A group of fourteen boaters from the K&A joined the national Boats Are Homes march on Saturday 8th April 2017. The demonstration was organised in protest against CRT’s unlawful enforcement policy against boaters without home moorings. Boat dwellers from all over the waterways took part. The march was organised by the National Bargee Travellers Association.
The boaters marched to number 10 Downing Street to hand in the ‘Boats Are Homes’ petition to the Prime Minister which has been signed by more than 33,300 people. The petition calls on the Prime Minister to intervene to stop Canal & River Trust making boat dwellers homeless and to keep the so-called charity’s enforcement activities in check.
The 200-strong march then continued to the Department for Environment, Food and Rural Affairs in Smith Square to hand in a letter demanding that the Government takes responsibility for stopping CRT’s unlawful enforcement policy against boat dwellers.
One of the main effects of the intensification of CRT’s enforcement policy is the denial of access to education for boat families with school age children. This is a key reason why so many boat dweller families took part in the demonstration. The campaign for boat dweller children to have equal access to education continues. Please sign, share and tweet this petition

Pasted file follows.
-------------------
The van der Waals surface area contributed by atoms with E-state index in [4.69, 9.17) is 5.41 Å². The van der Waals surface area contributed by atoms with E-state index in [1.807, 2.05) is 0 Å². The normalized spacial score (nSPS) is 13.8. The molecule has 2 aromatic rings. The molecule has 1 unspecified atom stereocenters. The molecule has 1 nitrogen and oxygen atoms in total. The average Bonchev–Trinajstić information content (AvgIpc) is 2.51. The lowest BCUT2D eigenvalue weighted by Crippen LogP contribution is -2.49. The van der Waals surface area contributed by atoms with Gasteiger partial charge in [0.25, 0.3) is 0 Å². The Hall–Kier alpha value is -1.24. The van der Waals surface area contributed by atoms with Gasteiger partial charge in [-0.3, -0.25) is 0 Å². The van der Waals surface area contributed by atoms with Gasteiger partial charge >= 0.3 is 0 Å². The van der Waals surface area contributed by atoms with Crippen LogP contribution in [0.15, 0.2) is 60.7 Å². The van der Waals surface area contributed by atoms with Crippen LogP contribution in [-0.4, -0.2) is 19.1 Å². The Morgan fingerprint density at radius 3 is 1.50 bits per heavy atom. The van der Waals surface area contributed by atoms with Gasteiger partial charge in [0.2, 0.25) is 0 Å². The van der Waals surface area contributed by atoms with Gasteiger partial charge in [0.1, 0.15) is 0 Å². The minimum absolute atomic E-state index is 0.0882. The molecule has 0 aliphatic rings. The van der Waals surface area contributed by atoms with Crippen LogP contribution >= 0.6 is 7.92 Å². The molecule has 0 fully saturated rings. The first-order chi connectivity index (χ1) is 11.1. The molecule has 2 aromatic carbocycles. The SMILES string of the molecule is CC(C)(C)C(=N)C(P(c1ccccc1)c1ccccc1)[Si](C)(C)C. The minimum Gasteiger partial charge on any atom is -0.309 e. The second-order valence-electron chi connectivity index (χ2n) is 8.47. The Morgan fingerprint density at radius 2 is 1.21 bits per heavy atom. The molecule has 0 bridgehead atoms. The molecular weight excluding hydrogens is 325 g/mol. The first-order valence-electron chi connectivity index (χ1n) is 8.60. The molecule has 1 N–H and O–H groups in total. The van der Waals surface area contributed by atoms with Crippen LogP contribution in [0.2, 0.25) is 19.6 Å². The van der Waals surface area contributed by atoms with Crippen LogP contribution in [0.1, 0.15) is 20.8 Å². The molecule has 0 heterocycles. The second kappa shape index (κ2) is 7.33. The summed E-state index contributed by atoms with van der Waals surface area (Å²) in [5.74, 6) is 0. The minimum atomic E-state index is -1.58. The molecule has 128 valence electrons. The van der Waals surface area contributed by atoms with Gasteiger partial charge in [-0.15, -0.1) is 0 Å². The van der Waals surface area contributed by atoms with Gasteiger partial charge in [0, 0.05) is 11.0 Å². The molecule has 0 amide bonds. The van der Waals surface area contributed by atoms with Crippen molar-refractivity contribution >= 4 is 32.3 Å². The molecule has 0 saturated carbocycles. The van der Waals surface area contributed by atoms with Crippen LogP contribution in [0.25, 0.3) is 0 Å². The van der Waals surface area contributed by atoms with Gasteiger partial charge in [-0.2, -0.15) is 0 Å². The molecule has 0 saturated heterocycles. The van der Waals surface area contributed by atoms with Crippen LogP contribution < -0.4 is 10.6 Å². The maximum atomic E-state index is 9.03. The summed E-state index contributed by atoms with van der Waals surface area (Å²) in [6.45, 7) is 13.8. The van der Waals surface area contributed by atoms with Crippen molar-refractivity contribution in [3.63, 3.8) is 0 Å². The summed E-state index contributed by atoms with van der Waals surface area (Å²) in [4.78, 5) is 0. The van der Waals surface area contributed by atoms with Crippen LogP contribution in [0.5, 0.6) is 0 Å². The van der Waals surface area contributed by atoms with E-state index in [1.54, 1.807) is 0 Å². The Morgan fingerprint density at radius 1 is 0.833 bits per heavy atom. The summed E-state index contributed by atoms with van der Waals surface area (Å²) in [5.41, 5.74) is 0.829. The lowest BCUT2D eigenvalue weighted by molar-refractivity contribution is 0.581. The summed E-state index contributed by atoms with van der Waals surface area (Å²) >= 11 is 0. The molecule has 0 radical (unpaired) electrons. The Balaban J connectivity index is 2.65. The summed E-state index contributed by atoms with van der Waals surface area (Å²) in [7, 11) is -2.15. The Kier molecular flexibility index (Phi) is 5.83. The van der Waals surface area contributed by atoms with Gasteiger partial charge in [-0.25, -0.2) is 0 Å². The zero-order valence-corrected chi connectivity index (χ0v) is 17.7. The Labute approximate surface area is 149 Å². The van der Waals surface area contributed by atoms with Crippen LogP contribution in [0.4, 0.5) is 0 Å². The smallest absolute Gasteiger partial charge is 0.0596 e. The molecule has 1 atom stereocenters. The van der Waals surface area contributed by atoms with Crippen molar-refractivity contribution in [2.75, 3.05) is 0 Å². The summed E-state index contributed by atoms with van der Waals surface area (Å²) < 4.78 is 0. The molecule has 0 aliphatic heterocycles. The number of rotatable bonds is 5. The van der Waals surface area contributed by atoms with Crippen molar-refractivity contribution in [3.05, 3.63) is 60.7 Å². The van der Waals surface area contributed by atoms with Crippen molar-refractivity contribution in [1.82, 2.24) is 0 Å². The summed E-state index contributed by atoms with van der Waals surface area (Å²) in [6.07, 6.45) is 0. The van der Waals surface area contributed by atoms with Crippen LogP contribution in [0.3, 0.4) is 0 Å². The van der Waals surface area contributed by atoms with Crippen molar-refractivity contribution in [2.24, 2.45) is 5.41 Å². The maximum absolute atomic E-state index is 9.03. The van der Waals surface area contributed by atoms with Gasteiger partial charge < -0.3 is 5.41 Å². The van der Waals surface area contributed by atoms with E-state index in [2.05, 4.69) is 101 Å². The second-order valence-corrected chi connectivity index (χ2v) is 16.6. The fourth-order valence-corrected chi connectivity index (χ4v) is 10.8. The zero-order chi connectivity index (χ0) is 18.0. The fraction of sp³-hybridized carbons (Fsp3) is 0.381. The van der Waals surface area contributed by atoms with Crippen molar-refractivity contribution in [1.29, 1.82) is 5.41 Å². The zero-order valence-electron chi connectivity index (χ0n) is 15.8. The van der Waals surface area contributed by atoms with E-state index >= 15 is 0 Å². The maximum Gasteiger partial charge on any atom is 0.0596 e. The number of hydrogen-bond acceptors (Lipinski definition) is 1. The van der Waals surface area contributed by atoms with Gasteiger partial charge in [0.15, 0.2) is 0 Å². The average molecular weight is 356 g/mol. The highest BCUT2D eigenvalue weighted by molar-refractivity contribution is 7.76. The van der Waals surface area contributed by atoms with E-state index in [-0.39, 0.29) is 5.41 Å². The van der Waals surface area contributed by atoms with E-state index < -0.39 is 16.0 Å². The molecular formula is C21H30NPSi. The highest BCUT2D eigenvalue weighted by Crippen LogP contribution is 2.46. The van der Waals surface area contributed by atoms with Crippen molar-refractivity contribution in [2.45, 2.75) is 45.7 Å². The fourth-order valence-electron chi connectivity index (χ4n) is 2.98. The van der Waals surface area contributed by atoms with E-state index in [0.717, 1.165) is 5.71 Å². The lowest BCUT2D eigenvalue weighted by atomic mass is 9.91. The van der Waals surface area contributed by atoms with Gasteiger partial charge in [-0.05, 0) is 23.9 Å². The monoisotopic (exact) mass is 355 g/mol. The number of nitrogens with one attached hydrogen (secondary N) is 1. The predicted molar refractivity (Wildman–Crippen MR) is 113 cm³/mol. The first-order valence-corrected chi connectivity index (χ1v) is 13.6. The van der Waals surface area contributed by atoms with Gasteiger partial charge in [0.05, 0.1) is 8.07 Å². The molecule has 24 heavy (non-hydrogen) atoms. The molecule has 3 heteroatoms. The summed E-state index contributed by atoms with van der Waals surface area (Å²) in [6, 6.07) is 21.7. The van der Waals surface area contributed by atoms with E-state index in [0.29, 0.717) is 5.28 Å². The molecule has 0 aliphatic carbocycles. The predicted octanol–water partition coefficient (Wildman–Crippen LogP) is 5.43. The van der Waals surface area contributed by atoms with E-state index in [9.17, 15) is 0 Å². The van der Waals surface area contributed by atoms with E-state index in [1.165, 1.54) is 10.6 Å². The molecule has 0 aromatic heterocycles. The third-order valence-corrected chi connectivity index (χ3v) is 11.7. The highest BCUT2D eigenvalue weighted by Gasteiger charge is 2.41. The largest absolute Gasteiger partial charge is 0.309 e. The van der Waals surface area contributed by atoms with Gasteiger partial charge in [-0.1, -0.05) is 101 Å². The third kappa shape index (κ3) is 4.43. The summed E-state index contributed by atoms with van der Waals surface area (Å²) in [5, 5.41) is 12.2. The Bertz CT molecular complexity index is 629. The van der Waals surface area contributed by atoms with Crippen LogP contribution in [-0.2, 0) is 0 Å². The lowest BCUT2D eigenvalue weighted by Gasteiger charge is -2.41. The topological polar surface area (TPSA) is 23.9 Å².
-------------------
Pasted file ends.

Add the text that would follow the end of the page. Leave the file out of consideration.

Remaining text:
CRT introduced its current enforcement policy in May 2015. This sets requirements that go beyond the British Waterways Act 1995. The 1995 Act clearly states that boats without a permanent mooring should travel to a different place every 14 days, but it contains no requirement to travel a minimum distance or to follow any specific cruising pattern beyond this.
The law has not changed since 1995 but boat dwellers whose licences have been renewed without any issues going back 10 or 20 years have recently been told that their annual travel patterns are no longer compliant.
No boater without a home mooring who complies with the 14 day limit in one place should have their home threatened with removal. This is not what Parliament intended when it passed the British Waterways Act 1995. The law was written in such a way as to accommodate a range of different patterns of boat use.